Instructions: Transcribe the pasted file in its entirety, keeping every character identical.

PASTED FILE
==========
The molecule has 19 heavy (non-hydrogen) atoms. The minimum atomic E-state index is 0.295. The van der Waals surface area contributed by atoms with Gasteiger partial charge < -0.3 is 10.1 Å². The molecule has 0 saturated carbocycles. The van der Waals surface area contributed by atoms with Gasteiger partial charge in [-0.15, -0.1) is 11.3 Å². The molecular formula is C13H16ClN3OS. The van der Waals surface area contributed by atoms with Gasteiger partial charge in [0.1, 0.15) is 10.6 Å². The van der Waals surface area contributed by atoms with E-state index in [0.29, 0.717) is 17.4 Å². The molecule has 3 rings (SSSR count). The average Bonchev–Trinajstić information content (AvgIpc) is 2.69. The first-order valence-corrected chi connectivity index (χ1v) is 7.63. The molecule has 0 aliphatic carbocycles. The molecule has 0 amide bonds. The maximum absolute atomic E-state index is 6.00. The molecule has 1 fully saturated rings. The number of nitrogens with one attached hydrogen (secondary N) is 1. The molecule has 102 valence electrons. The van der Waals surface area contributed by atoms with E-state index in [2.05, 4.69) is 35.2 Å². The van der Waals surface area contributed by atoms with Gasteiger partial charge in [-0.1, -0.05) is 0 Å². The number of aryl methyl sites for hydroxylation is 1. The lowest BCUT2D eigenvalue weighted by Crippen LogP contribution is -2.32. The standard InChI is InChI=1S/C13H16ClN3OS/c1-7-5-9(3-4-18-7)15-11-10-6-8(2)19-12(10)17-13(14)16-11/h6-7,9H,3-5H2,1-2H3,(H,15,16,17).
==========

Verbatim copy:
The molecule has 19 heavy (non-hydrogen) atoms. The minimum atomic E-state index is 0.295. The van der Waals surface area contributed by atoms with Gasteiger partial charge < -0.3 is 10.1 Å². The molecule has 0 saturated carbocycles. The van der Waals surface area contributed by atoms with Gasteiger partial charge in [-0.15, -0.1) is 11.3 Å². The molecular formula is C13H16ClN3OS. The van der Waals surface area contributed by atoms with Gasteiger partial charge in [0.1, 0.15) is 10.6 Å². The van der Waals surface area contributed by atoms with E-state index in [0.29, 0.717) is 17.4 Å². The molecule has 3 rings (SSSR count). The average Bonchev–Trinajstić information content (AvgIpc) is 2.69. The first-order valence-corrected chi connectivity index (χ1v) is 7.63. The molecule has 0 aliphatic carbocycles. The molecule has 0 amide bonds. The maximum absolute atomic E-state index is 6.00. The molecule has 1 fully saturated rings. The number of nitrogens with one attached hydrogen (secondary N) is 1. The molecule has 102 valence electrons. The van der Waals surface area contributed by atoms with E-state index in [2.05, 4.69) is 35.2 Å². The van der Waals surface area contributed by atoms with Gasteiger partial charge in [-0.1, -0.05) is 0 Å². The number of aryl methyl sites for hydroxylation is 1. The lowest BCUT2D eigenvalue weighted by Crippen LogP contribution is -2.32. The standard InChI is InChI=1S/C13H16ClN3OS/c1-7-5-9(3-4-18-7)15-11-10-6-8(2)19-12(10)17-13(14)16-11/h6-7,9H,3-5H2,1-2H3,(H,15,16,17).